What is your biggest objection/concern to Nagorno-Karabakh being independent or part of Armenia or under some as of yet undetermined status that is not part of Azerbaijan:
We were attacked, I lost my husband, my son, my house, everything you can imagine in my land. So what kind of independence should I talk about being given to Armenians there through invasion of our homeland and torture, humiliation and massacre of Azerbaijanis? Armenia with its bosses pursued an official ethnic cleansing policy against Azerbaijanis. This is my objection.
Were you directly involved in the armed hostilities between 1989-94? If yes in what capacity?
At that time I was a young lady and my children were small kids. My husband was killed and then my 14 year old son, we couldn't even bury him properly according to Islamic rules. So we witnessed how the military regiment in Khojaly, Number 366, tortured and killed innocent people and that's why people including us got scared and decided to run away when Armenia attacked, so as not to become hostages or captured or killed. Our men decided to guarantee our safety by sending us away, and that's how we came here.
How do you evaluate the work of the OSCE Minsk Process?
Very bad. If I catch them [puts hands around her throat] I will strangle them! They often come here in cars visiting the region all the time but with no results. A 9-year-old child Fariz Badalov was shot by an Armenian sniper in Orta Garvand of Aghdam recently, and a young girl was killed by a bomb hidden inside a toy in a border village of the Tovuz district. All this is visible to the UN, why don't they find a way to resolve this? You have come here and witnessed this whole situation with your own eyes, and you can understand what has happened. The UN is doing the same thing - they come here, they interview the people and collect the facts - but nothing is coming out of their mission. This is a real pity. [Do you mean OSCE Minsk Group when you say UN?] They are the same. The decisions from the UN are not fulfilled, and the OSCE are also coming here with no results. If there were not other external forces behind Armenia, even I as a female am able to give a counter-response to Armenia [With violence?] Yes of course!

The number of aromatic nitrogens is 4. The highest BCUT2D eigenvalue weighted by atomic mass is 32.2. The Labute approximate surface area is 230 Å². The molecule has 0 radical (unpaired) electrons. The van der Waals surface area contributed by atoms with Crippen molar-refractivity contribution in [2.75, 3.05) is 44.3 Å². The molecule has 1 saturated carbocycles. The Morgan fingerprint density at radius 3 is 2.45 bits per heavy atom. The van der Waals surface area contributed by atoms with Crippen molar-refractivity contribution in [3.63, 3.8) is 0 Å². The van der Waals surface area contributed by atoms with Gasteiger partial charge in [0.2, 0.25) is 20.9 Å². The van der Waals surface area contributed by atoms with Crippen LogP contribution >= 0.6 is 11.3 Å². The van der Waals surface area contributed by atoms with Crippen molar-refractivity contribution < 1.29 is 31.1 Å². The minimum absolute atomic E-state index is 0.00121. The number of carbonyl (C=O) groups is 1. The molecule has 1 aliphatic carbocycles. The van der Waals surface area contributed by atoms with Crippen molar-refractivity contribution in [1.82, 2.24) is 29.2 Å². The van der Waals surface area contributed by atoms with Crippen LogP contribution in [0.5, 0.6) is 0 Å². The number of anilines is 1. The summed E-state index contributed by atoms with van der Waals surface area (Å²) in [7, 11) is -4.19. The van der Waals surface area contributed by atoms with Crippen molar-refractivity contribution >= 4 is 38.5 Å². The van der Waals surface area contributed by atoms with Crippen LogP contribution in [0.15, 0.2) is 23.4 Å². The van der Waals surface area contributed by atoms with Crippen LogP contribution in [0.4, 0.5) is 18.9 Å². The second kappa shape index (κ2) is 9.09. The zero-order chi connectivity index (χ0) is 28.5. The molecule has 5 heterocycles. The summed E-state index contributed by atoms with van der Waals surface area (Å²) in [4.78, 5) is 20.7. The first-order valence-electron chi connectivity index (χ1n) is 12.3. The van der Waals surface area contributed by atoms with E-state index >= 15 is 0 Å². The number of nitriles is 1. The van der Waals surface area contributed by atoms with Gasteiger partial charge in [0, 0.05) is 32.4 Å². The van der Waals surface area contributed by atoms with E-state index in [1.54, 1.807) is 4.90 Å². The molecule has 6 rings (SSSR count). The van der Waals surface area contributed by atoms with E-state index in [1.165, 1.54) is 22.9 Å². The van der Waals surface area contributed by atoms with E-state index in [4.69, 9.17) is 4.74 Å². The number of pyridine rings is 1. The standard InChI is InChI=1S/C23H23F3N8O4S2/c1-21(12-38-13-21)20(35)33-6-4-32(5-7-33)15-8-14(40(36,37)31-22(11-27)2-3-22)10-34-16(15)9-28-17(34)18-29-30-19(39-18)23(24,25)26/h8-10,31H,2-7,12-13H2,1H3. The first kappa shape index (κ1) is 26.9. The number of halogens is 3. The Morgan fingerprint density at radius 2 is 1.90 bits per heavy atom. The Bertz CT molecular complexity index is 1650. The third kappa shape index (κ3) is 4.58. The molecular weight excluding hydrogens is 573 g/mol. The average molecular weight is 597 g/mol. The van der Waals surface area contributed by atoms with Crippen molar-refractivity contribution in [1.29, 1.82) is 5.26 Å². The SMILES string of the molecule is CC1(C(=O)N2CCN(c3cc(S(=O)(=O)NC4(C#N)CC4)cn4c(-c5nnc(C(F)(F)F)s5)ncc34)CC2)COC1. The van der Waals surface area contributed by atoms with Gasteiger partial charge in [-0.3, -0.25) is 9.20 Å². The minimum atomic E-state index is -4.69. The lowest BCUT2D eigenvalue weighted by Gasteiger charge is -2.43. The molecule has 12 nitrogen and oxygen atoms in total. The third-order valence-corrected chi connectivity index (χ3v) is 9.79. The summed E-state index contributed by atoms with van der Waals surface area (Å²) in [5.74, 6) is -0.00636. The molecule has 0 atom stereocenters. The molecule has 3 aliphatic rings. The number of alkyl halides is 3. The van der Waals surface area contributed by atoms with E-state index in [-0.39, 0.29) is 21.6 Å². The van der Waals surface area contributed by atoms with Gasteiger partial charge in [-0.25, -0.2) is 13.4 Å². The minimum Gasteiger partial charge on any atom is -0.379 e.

Do you have a publicly expressed position on the Madrid Principles?
I am not familiar with that document. The only thing that I know is that it has no result.
Do you think that it is important/appropriate that the de facto authorities of the Nagorno-Karabakh Republic be part of the peace process facilitated by the Minsk Group? If yes should they be there instead of the Armenian Government?
That authority cannot be accepted. I cannot understand, is there a dual power in Nagorno-Karabakh? It is our region, so it must be run from Baku. For example, you came here to our house, and our house is open to you - you can stay here, drink your tea, watch our TV - imagine then that sometime later you tell me to get out of my house because you want to take my house. This is the Armenian attitude, their behavior was like this, in Shusha and other places it was like that. This is yours? [picks us Dictaphone] Can I say that this is mine? Armenians would say that now this is mine.
Sometimes the possibility is mentioned that the territories around Nagorno-Karabakh under Armenian control since 1994 should be returned to Azerbaijan as part of an interim peace agreement, leaving the issues of the status of Nagorno-Karabakh to a later date. Do you have an opinion on this issue?